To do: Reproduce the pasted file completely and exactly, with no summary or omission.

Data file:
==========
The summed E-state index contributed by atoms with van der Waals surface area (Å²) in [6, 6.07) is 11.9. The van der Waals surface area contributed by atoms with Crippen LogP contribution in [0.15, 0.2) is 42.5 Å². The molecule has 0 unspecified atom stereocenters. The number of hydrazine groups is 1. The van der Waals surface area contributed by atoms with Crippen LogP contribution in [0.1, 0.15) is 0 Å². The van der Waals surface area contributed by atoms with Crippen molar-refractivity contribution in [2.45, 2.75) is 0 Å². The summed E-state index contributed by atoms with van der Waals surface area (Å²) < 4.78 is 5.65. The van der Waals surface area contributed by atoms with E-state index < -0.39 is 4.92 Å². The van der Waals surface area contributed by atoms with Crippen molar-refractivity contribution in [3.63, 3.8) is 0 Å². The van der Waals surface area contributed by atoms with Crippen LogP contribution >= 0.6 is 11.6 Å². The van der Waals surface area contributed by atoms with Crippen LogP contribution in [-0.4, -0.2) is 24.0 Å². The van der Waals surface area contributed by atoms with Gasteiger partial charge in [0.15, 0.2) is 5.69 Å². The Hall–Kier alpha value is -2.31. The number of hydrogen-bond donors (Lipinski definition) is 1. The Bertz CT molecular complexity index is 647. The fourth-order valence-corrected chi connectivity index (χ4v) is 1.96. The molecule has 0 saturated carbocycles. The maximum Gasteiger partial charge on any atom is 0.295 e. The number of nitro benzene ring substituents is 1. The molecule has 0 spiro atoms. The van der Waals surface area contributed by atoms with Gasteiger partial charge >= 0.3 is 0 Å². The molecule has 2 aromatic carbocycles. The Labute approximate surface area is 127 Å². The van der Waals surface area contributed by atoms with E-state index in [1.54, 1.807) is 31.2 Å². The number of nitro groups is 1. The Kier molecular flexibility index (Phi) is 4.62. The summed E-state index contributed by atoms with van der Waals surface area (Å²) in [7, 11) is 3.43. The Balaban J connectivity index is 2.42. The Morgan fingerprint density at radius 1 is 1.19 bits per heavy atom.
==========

The summed E-state index contributed by atoms with van der Waals surface area (Å²) in [6, 6.07) is 11.9. The van der Waals surface area contributed by atoms with Crippen LogP contribution in [0.15, 0.2) is 42.5 Å². The molecule has 0 unspecified atom stereocenters. The number of hydrazine groups is 1. The van der Waals surface area contributed by atoms with Crippen LogP contribution in [0.1, 0.15) is 0 Å². The van der Waals surface area contributed by atoms with Crippen molar-refractivity contribution in [2.45, 2.75) is 0 Å². The summed E-state index contributed by atoms with van der Waals surface area (Å²) < 4.78 is 5.65. The van der Waals surface area contributed by atoms with E-state index < -0.39 is 4.92 Å². The van der Waals surface area contributed by atoms with Crippen molar-refractivity contribution in [3.63, 3.8) is 0 Å². The van der Waals surface area contributed by atoms with Crippen LogP contribution >= 0.6 is 11.6 Å². The van der Waals surface area contributed by atoms with Crippen LogP contribution in [-0.4, -0.2) is 24.0 Å². The van der Waals surface area contributed by atoms with Gasteiger partial charge in [0.15, 0.2) is 5.69 Å². The Hall–Kier alpha value is -2.31. The number of hydrogen-bond donors (Lipinski definition) is 1. The Bertz CT molecular complexity index is 647. The fourth-order valence-corrected chi connectivity index (χ4v) is 1.96. The molecule has 0 saturated carbocycles. The maximum Gasteiger partial charge on any atom is 0.295 e. The number of nitro benzene ring substituents is 1. The molecule has 0 spiro atoms. The van der Waals surface area contributed by atoms with Gasteiger partial charge >= 0.3 is 0 Å². The molecule has 2 aromatic carbocycles. The Labute approximate surface area is 127 Å². The van der Waals surface area contributed by atoms with E-state index in [1.54, 1.807) is 31.2 Å². The number of nitro groups is 1. The Kier molecular flexibility index (Phi) is 4.62. The summed E-state index contributed by atoms with van der Waals surface area (Å²) in [7, 11) is 3.43. The Balaban J connectivity index is 2.42. The Morgan fingerprint density at radius 1 is 1.19 bits per heavy atom.